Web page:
What Can Go Wrong When Breeding Cockatiels?

You may be thinking “Breeding is natural isn’t it?”. Or maybe one of your question would be, “What can possibly go wrong?”.

I’m here to tell you, if you can think of it going wrong, it’s most likely a potential problem. Breeding cockatiels is often very simple but sometimes it just doesn’t succeed. Some things gone wrong are preventable or correctable, others are not.

To begin with you may have no eggs at all. This may mean that you have set up 2 males or 2 females instead of one of each, that the conditions aren’t triggering breeding, that the birds are too young, the birds are too old, the birds are eating their eggs as they are laid, that the birds aren’t healthy, that they have been overbred, or that your hen is actually incapable of laying eggs due to physical problems. On a rare occassion, maybe your birds just don’t want to have a family but still enjoy the act of breeding.

The eggs you get may be “clear” — infertile. This may mean that your male is an amateur who doesn’t know what to do, your hen is agressive and won’t allow him to mate, they don’t like each other, you have 2 hens set up (especially if there are a lot of eggs and they are laid daily), the perches are loose so they can’t make good contact while mating, The birds might be too young, the birds may be too old, the birds may not be healthy, the birds could have been overbred, your cock may be infertile, you may need to clip the males toenails because they are hurting the female which causes her to try to avoid him, the feathers around the vent of one or both birds may be making it impossible for the male to carry out his responsibilities, or your hen may be infertile.

You may get eggs that begin to develop but die before hatching. This may be due to genetic problems with the chicks, too much humidity, too little humidity, poor sitting or turning of the eggs by one or both parents, an infection either transmitted from parent to chick before the eggs were laid or picked up through the pores of the eggs, a crack in the eggs, mishandling and allowing overheating or chilling during candling, marking the egg with a toxic marker, overheating in the nestbox in summer, cold weather in the winter, or a decline in comodities prices in Japan *grin*. Sorry, that list was getting too depressing.

Your chicks may hatch and develop problems later. The parents may not feed them, the parents may feed them the wrong stuff (bedding, undigestible seed, bits of paper, droppings, etc.), they could get stepped on and killed in the nest, they may refuse handfeeding, they may develop slow crop or sour crop, they may develop spraddle leg, they may have congenital deformities, they may pick up an infection, their parents may pick them bald or even pick them to death, they may get chilled, they may get overheated, or you may have handfeeding troubles such as aspiration or crop burn.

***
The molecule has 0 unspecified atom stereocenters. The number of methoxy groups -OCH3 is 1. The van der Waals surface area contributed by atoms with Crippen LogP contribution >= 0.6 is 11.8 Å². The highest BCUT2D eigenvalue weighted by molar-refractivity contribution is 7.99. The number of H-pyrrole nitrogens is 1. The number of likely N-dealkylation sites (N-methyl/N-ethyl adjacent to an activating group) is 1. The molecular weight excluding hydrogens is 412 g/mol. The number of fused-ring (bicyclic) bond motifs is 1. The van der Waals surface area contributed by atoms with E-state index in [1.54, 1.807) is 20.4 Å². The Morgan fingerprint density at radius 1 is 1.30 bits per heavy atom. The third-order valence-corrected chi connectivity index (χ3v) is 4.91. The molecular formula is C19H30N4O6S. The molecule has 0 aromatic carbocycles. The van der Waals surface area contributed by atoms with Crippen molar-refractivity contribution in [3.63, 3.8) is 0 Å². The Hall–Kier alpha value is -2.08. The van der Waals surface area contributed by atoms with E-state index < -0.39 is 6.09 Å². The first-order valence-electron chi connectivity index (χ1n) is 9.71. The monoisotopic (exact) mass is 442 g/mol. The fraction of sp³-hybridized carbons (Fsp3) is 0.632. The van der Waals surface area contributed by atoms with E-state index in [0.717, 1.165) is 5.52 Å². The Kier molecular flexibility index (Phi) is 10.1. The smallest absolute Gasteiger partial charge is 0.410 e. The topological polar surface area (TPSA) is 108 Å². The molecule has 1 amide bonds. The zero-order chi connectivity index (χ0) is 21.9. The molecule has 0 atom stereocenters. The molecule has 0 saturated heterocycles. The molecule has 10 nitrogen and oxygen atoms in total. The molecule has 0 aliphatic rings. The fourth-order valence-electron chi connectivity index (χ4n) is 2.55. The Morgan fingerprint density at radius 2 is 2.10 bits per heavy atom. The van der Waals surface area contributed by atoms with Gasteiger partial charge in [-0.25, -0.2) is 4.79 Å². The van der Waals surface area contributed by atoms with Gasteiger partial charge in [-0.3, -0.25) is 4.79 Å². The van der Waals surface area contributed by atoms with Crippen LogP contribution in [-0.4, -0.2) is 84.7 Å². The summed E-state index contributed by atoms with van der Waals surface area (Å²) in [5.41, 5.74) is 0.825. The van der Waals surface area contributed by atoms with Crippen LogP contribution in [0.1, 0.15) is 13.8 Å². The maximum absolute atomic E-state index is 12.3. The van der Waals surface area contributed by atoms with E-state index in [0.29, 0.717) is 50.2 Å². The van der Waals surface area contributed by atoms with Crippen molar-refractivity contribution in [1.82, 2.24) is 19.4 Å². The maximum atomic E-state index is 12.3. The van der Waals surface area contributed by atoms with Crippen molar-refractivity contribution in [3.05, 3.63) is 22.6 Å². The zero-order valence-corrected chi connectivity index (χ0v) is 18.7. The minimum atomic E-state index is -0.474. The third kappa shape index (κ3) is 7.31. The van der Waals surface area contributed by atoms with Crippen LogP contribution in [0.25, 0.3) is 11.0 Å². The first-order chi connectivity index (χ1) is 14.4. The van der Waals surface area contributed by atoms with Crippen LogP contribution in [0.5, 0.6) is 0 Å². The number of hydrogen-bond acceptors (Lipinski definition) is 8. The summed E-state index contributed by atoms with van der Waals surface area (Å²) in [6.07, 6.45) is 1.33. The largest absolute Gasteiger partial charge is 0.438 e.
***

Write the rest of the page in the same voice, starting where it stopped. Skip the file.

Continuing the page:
You may have trouble weaning as they determinedly cling to their dependence on that formula long after your schedule says that they should be eating solid foods. They may die close to weaning age due to some problem like Psittacosis, or Polyomavirus. They may not get enough good bacteria to fight off potential problems such as yeast infections. They may have problems with malabsorption.

You may have trouble selling the babies because the market is glutted, because they aren’t properly tamed, because you lack business skills, because people who don’t know better will buy inferior birds in pretty mutations or birds offered at a cheaper price rather then your healthy grey splits, or because you can’t bear to actually part with the little darlings.

You may have one or both of the parents die during incubation or while raising the chicks. You may even have a bird who becomes agressive and injures its mate or its chicks.

I don’t claim that this list is exhaustive. Some of this is likely to happen on your first tries. Most of it is unlikely in future attempts but each of these things has happened to one breeder or another. There is no magic bullet that will ensure sucess. Good nutrition, scrupulous sanitation, and wise choices of breeder birds will go a long way. You may need to re-pair birds who don’t produce fertile eggs together, to ruthlessly cull birds who carry deformities or have bad parenting skills, to wait patiently for birds to mature, to handfeed when you’d rather parent-raise, and to spend a lot of time and money at the vet’s. Sometimes you will get good advice, you will discover the cause of the problem, and correct it easily. Sometimes not. Just because its natural doesn’t meant that its fail-safe.

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